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Looking to develop a non toxic gun oil.

Discussion in 'General Gun Discussions' started by grampajack, Sep 8, 2016.

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  1. Jim Watson

    Jim Watson Member

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    Fractionated coconut oil shows a melting point of 14 to 25 F and a smoke point of 320F.

    Your shooting takes you out of that range? Mine doesn't.
     
  2. Arizona_Mike

    Arizona_Mike Member

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    I'm afraid I have nothing to contribute to this discussion given your axioms.

    Mike
     
  3. Clayguy

    Clayguy Member

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    Wear 4 mil rubber surgeons gloves. Problem solved.
     
  4. jcwit

    jcwit member

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    I've cleaned guns since the age of 8 IIRC, I spent part of my life repairing lawnmowers, chainsaws, and other small engines, I cleaned the engine parts in gas,I have repaired my own autos and changed my own oil since the age of 15, still do BTW. None of my fingers have fallen off or had any other problems, I'm now 73. I do have health problems non related tho.
     
  5. Acera

    Acera Member

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    Are you professionally employed in cleaning/lubricating firearms?

    Seriously how much time a day do you spend in close contact with lubricants cleaning your guns?

    I got a pretty good collection and keep them clean and well protected with proper firearm focused products. Cleaning and lubrication products are not something I have to buy a lot of, the recommended amounts that I use on my guns tend to make the supply last a long time.

    You may be over cleaning and over lubricating your firearms. They are not like your teeth, they don't need to be brushed and cleaned twice a day. Properly cleaned, lubricated and stored they can go years without needing any maintenance. My carry guns get bi-weekly attention, but that does not take bottles and bottles of CLP every year.



    .
     
  6. stchman

    stchman Member

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    Agreed.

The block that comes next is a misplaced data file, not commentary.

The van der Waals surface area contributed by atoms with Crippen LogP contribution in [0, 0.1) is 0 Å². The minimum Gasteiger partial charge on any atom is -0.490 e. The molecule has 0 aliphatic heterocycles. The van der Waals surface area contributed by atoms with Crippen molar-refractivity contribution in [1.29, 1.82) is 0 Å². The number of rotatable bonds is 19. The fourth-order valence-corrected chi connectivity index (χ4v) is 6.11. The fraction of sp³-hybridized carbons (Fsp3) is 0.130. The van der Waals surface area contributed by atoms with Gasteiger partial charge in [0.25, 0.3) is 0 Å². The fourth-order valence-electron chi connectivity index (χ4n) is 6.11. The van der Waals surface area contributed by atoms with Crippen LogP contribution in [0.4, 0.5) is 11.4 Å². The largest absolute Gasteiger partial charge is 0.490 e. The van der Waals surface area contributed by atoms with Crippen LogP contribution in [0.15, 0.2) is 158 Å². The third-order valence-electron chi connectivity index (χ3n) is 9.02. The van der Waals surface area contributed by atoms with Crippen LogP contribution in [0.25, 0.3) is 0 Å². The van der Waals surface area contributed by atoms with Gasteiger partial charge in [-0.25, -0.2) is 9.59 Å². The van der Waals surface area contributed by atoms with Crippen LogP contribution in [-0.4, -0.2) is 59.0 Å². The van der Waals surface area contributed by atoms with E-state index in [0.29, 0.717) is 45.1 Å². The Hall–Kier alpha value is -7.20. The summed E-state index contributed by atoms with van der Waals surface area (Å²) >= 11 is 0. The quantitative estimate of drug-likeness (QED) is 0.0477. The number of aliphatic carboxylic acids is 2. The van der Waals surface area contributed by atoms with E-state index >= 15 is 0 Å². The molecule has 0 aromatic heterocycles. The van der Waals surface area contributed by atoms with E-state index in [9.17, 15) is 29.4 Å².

I have a couple of cans of spray Rem-Oil and it took me 4 years to go through one can. I have approx 1/2 qt of synthetic 5W-30 as well. That with the Rem-Oil cans I have should last me for the rest of my life.
     
  7. Elkins45

    Elkins45 Member

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    Congratulations, you've just invented...Froglube!
     
  8. floydster

    floydster Member

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    Maybe living in a bubble is an option.
    Smokeyloads
     
  9. Murphys Law

    Murphys Law Member

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    I agree . I use 9 mil disposable nitrile gloves that I get in a 50 pair box at Harbor Freight.
     
  10. Ignition Override

    Ignition Override Member

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    Do most of you guys/guys wear plastic gloves while cleaning with CLP, Hilco Lube etc?

    Small components of the AR's bolt were dripping last night until wiped partly dry with clean patches.
     
  11. RX-79G

    RX-79G Member

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    Cancer rates are definitely climbing. I don't know why people are cavalier about the dangers of chemicals.
     
  12. gto.kroh

    gto.kroh Member

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    Still say I will stick with breakthrough. It now has a mil std and their grease is used on the minigun

    Sent from my SAMSUNG-SM-N930A using Tapatalk
     
  13. grampajack

    grampajack AR Junkie

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    I'm not trying to be rude, but I feel like I'm having to repeat myself too much. Please read the thread before responding.

    I know frog lube exists, and I know it's made out of coconut oil. It's also damnably expensive, as I've said over and over again. They've also done nothing to lower the melting point. Again, I'm 100% confident that I can come up with something better for a lot less.